Answers: April 28, 2022

Here are this week’s answers:

Question 1

Dear Neil: Why would bluebonnets have flattened flowers? E.P. near Greenville.

Answer: This is a genetic mutation known as fasciation. It is the same thing you see in the common cultivated flower cockscomb (celosia). Cells divide in one plane only. It also happens with Texas mountain laurels occasionally. In the photo you’ll notice that the stem is also flattened, and I’m sure the leaves are abnormal as well. If those flower spikes set seed, it may be that their seedlings will have the fasciated trait also.

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Question 2

Dear Neil: We have boxwoods that are emitting a very unpleasant odor. No amount of air freshener inside our house can overcome it. I detect it elsewhere in our neighborhood as well. I hate to take them out. What would cause it? D.M. Dallas.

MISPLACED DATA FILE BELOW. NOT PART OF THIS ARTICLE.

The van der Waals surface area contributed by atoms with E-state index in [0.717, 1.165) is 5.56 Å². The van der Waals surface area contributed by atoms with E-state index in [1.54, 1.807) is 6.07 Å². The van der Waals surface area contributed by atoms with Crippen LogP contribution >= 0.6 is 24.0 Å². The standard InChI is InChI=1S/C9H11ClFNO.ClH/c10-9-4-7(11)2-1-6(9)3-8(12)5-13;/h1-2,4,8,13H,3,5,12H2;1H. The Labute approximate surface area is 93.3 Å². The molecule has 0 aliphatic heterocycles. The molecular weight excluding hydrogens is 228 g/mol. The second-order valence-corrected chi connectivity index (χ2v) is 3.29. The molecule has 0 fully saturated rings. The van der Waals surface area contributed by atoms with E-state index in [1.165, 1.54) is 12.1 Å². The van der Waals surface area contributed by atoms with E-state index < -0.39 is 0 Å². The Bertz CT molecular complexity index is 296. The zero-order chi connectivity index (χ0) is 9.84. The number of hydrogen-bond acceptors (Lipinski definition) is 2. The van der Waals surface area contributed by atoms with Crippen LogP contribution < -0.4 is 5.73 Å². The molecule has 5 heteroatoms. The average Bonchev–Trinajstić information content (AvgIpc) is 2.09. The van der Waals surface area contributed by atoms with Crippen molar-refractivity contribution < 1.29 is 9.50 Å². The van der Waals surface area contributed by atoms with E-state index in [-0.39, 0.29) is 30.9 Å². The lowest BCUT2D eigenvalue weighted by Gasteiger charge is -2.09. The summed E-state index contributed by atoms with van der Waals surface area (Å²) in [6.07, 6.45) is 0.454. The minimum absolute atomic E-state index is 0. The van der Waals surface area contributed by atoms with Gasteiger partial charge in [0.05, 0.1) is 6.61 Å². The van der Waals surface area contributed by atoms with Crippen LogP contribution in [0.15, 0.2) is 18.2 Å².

Answer: Flowers, even though they’re inconspicuous. Here’s what Southern Living has to say. (Forgive that they misspell “litter box.”)

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Continued Below

Question 3

Dear Neil: My Shumard red oak was damaged in the February 2021 freeze. It has come back strongly, but the outer branches appear to be dead. Should they be pruned out? The trunk shows no visible damage. J.M., San Antonio.

Answer: This is a perfect example of the kind of question I’m hoping to get in this Q&A section. So many people are asking the same thing, so we know others will want to see the answer. Plus, you attached a great and useful photo. Since the trunk appears to be healthy and the new growth is obviously vigorous, your tree should be fine. Yes, have a certified arborist remove all that dead wood. Because red oaks are susceptible to oak wilt, it would be better if you could wait until mid-July when the oak wilt season has passed.

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Question 4